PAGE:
Click on the title above to be taken to this short story published in The New Yorker.
This short story is exactly what the title says, a man with thirteen wives. It starts with a short blurb from the husband but then breaks off into small chapters expanding on each wife and his relationship to them. This gives us a broader picture of a complicated relationship, one which I have to give credit to the Author's selected layout.
The first question that popped into my mind while reading this was if the Author had experience with multiple wives. Nothing in his wikipedia bio talked about anything related to life relationships, so with that in mind... I continued to read this short story.
Going back to the story, I'll give you a glimpse of each wife:
The first wife is harmonious with the husband, so I'll name her Harmony.
The second wife is comforting and nurturing, so I'll name her Solace.
The third wife is the biggest complainer ever, so I'll name her Sissy.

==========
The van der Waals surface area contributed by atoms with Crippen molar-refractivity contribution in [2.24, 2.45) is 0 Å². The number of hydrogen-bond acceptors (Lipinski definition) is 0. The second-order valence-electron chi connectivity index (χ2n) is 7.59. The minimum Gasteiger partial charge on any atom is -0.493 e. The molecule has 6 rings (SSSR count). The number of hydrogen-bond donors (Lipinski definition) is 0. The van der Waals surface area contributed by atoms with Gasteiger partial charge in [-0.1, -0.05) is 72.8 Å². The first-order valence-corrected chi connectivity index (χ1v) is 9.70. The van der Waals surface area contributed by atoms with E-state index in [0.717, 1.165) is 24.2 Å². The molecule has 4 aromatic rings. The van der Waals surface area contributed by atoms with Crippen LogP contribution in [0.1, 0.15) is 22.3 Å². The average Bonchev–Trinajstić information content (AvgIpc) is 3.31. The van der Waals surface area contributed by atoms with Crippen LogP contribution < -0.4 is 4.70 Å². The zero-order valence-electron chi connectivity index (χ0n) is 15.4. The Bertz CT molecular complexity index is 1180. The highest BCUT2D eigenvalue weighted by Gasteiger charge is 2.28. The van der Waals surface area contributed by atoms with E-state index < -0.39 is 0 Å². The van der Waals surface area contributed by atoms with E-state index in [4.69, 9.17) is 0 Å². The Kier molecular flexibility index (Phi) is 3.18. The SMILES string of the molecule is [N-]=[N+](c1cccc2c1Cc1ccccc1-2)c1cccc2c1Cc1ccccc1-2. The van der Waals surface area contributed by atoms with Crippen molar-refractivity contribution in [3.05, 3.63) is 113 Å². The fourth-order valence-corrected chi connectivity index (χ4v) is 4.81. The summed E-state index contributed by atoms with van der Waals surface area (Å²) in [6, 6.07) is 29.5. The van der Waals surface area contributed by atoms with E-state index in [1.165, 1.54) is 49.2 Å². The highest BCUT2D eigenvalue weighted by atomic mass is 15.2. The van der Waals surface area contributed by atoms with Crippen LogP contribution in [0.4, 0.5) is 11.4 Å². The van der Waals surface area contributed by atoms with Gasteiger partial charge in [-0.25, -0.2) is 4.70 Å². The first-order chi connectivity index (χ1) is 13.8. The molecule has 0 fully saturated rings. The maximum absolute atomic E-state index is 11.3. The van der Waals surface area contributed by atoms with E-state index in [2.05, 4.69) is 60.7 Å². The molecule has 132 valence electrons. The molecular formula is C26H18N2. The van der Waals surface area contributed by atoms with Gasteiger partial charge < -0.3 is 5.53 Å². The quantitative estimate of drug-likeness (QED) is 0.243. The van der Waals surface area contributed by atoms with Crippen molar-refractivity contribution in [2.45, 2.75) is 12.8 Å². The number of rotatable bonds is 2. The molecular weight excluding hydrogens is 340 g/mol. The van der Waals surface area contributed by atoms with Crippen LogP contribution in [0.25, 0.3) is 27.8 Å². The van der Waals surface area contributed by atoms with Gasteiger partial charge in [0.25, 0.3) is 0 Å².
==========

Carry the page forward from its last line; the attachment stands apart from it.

The fourth wife is perfect, one can only plateau or fall from there, I call her Apogee.
The fifth wife has me stumped... Although, I'm positive she should be named Cohort.
The sixth wife is stranger than the last; she can only be named Artiste.
The seventh wife is a copycat, so I'll name her Echo.
The eighth wife entices with temptation, so I'll name her Cajole.
The ninth wife is distant and aloof, I believe the best name would be Automaton.
The tenth wife is sickly (my favorite chapter so far), I'll name her Anemia.
The eleventh wife gets things done, like a handy"woman", I'll name her Artisan.
The twelfth wife is full ISN'T and WASN'T, to name her is hard but she will be Cipher.
The thirteenth wife is about wishful thinking, I'll name her Ambition.
My hunch is that the Author may have meant for these wives to be within the main character, like personality traits. Not sure if I'm on the right track but it would be interesting to see what other people think about this.
I should probably let everyone know that this is a first experience/impression with Steven Milhauser, so this short story will either make me want to pick up one of his novels or steer entirely clear. I've come to the conclusion while this story might not be my cup of tea; I love the silly, fun and jesting style. I'm convinced I should check out more of his work.